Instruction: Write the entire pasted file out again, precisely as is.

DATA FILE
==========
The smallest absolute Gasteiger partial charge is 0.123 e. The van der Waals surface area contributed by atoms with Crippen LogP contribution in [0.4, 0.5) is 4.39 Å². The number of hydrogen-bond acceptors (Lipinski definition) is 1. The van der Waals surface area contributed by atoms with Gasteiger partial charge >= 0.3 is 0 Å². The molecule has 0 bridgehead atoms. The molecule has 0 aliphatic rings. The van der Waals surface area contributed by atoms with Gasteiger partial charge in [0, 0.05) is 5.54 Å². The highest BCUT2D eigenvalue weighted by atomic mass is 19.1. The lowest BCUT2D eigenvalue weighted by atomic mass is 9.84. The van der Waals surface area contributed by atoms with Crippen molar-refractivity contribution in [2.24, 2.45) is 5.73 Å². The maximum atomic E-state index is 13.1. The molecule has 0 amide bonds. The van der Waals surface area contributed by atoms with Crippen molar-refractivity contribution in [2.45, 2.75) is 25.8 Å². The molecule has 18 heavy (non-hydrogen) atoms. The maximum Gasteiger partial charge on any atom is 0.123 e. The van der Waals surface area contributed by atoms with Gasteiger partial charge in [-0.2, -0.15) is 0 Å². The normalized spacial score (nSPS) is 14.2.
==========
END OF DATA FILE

The smallest absolute Gasteiger partial charge is 0.123 e. The van der Waals surface area contributed by atoms with Crippen LogP contribution in [0.4, 0.5) is 4.39 Å². The number of hydrogen-bond acceptors (Lipinski definition) is 1. The van der Waals surface area contributed by atoms with Gasteiger partial charge >= 0.3 is 0 Å². The molecule has 0 bridgehead atoms. The molecule has 0 aliphatic rings. The van der Waals surface area contributed by atoms with Gasteiger partial charge in [0, 0.05) is 5.54 Å². The highest BCUT2D eigenvalue weighted by atomic mass is 19.1. The lowest BCUT2D eigenvalue weighted by atomic mass is 9.84. The van der Waals surface area contributed by atoms with Crippen molar-refractivity contribution in [2.24, 2.45) is 5.73 Å². The maximum atomic E-state index is 13.1. The molecule has 0 amide bonds. The van der Waals surface area contributed by atoms with Crippen molar-refractivity contribution in [2.45, 2.75) is 25.8 Å². The molecule has 18 heavy (non-hydrogen) atoms. The maximum Gasteiger partial charge on any atom is 0.123 e. The van der Waals surface area contributed by atoms with Gasteiger partial charge in [-0.2, -0.15) is 0 Å². The normalized spacial score (nSPS) is 14.2.